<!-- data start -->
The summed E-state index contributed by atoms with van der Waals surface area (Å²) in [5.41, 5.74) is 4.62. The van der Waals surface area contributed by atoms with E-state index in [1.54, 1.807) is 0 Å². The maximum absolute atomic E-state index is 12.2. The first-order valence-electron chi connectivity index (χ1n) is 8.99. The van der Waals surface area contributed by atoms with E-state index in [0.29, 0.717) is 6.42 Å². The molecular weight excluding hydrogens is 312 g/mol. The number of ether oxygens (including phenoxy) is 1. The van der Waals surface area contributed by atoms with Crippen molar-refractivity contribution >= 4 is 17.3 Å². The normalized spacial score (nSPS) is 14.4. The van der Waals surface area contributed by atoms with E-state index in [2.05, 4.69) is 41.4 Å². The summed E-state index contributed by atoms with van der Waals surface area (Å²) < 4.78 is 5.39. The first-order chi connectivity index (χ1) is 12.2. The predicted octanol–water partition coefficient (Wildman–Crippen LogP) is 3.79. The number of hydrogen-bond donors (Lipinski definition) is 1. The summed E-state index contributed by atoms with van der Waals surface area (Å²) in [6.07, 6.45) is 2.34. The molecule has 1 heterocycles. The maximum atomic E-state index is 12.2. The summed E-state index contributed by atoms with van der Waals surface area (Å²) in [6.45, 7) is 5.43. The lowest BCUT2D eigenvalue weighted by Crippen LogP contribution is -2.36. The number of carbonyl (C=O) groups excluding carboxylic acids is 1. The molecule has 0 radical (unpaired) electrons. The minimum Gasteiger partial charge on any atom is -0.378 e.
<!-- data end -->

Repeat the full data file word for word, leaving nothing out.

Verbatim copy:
The summed E-state index contributed by atoms with van der Waals surface area (Å²) in [5.41, 5.74) is 4.62. The van der Waals surface area contributed by atoms with E-state index in [1.54, 1.807) is 0 Å². The maximum absolute atomic E-state index is 12.2. The first-order valence-electron chi connectivity index (χ1n) is 8.99. The van der Waals surface area contributed by atoms with E-state index in [0.29, 0.717) is 6.42 Å². The molecular weight excluding hydrogens is 312 g/mol. The number of ether oxygens (including phenoxy) is 1. The van der Waals surface area contributed by atoms with Crippen molar-refractivity contribution >= 4 is 17.3 Å². The normalized spacial score (nSPS) is 14.4. The van der Waals surface area contributed by atoms with E-state index in [2.05, 4.69) is 41.4 Å². The summed E-state index contributed by atoms with van der Waals surface area (Å²) < 4.78 is 5.39. The first-order chi connectivity index (χ1) is 12.2. The predicted octanol–water partition coefficient (Wildman–Crippen LogP) is 3.79. The number of hydrogen-bond donors (Lipinski definition) is 1. The summed E-state index contributed by atoms with van der Waals surface area (Å²) in [6.07, 6.45) is 2.34. The molecule has 1 heterocycles. The maximum atomic E-state index is 12.2. The summed E-state index contributed by atoms with van der Waals surface area (Å²) in [6.45, 7) is 5.43. The lowest BCUT2D eigenvalue weighted by Crippen LogP contribution is -2.36. The number of carbonyl (C=O) groups excluding carboxylic acids is 1. The molecule has 0 radical (unpaired) electrons. The minimum Gasteiger partial charge on any atom is -0.378 e.